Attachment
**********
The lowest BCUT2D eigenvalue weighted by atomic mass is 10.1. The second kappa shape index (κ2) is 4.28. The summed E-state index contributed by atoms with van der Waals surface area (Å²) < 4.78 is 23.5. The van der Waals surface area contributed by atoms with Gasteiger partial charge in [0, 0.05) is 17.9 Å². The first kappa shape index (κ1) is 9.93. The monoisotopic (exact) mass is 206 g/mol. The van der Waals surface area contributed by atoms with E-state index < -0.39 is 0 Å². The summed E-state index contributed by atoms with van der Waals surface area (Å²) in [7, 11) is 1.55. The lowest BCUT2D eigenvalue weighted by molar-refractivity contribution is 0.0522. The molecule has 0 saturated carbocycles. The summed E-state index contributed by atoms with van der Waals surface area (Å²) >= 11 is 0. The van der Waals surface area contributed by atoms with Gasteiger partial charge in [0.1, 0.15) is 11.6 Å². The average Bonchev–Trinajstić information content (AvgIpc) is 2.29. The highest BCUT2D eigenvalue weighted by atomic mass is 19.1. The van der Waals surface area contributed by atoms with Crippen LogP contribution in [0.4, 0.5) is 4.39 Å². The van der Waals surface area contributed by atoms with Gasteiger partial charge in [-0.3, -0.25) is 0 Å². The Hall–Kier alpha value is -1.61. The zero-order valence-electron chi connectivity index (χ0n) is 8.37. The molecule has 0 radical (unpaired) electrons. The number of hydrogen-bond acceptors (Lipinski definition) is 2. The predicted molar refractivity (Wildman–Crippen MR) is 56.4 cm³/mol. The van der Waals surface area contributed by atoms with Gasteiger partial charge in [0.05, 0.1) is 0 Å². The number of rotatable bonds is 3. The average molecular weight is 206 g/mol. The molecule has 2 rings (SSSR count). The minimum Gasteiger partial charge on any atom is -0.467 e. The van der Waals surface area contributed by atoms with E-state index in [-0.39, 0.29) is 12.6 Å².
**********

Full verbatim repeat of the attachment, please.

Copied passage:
The lowest BCUT2D eigenvalue weighted by atomic mass is 10.1. The second kappa shape index (κ2) is 4.28. The summed E-state index contributed by atoms with van der Waals surface area (Å²) < 4.78 is 23.5. The van der Waals surface area contributed by atoms with Gasteiger partial charge in [0, 0.05) is 17.9 Å². The first kappa shape index (κ1) is 9.93. The monoisotopic (exact) mass is 206 g/mol. The van der Waals surface area contributed by atoms with E-state index < -0.39 is 0 Å². The summed E-state index contributed by atoms with van der Waals surface area (Å²) in [7, 11) is 1.55. The lowest BCUT2D eigenvalue weighted by molar-refractivity contribution is 0.0522. The molecule has 0 saturated carbocycles. The summed E-state index contributed by atoms with van der Waals surface area (Å²) >= 11 is 0. The van der Waals surface area contributed by atoms with Gasteiger partial charge in [0.1, 0.15) is 11.6 Å². The average Bonchev–Trinajstić information content (AvgIpc) is 2.29. The highest BCUT2D eigenvalue weighted by atomic mass is 19.1. The van der Waals surface area contributed by atoms with Crippen LogP contribution in [0.4, 0.5) is 4.39 Å². The van der Waals surface area contributed by atoms with Gasteiger partial charge in [-0.3, -0.25) is 0 Å². The Hall–Kier alpha value is -1.61. The zero-order valence-electron chi connectivity index (χ0n) is 8.37. The molecule has 0 radical (unpaired) electrons. The number of hydrogen-bond acceptors (Lipinski definition) is 2. The predicted molar refractivity (Wildman–Crippen MR) is 56.4 cm³/mol. The van der Waals surface area contributed by atoms with Gasteiger partial charge in [0.05, 0.1) is 0 Å². The number of rotatable bonds is 3. The average molecular weight is 206 g/mol. The molecule has 2 rings (SSSR count). The minimum Gasteiger partial charge on any atom is -0.467 e. The van der Waals surface area contributed by atoms with E-state index in [-0.39, 0.29) is 12.6 Å².